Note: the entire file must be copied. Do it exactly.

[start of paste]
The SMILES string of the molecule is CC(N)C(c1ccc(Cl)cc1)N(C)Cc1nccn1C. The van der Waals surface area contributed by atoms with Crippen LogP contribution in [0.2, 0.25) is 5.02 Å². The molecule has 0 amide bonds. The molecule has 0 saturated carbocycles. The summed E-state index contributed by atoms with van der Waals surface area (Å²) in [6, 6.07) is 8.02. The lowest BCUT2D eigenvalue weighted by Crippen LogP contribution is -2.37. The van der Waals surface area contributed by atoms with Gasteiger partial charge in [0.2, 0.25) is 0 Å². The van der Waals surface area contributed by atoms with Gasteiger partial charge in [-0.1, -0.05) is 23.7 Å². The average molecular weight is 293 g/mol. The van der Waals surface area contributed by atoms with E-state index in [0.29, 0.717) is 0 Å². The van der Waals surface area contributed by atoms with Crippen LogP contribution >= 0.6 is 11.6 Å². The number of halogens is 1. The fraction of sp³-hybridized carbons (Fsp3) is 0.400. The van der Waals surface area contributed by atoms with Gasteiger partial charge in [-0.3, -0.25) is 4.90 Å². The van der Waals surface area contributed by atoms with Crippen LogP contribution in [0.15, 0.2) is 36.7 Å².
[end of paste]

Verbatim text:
The SMILES string of the molecule is CC(N)C(c1ccc(Cl)cc1)N(C)Cc1nccn1C. The van der Waals surface area contributed by atoms with Crippen LogP contribution in [0.2, 0.25) is 5.02 Å². The molecule has 0 amide bonds. The molecule has 0 saturated carbocycles. The summed E-state index contributed by atoms with van der Waals surface area (Å²) in [6, 6.07) is 8.02. The lowest BCUT2D eigenvalue weighted by Crippen LogP contribution is -2.37. The van der Waals surface area contributed by atoms with Gasteiger partial charge in [0.2, 0.25) is 0 Å². The van der Waals surface area contributed by atoms with Gasteiger partial charge in [-0.1, -0.05) is 23.7 Å². The average molecular weight is 293 g/mol. The van der Waals surface area contributed by atoms with E-state index in [0.29, 0.717) is 0 Å². The van der Waals surface area contributed by atoms with Crippen LogP contribution >= 0.6 is 11.6 Å². The number of halogens is 1. The fraction of sp³-hybridized carbons (Fsp3) is 0.400. The van der Waals surface area contributed by atoms with Gasteiger partial charge in [-0.3, -0.25) is 4.90 Å². The van der Waals surface area contributed by atoms with Crippen LogP contribution in [0.15, 0.2) is 36.7 Å².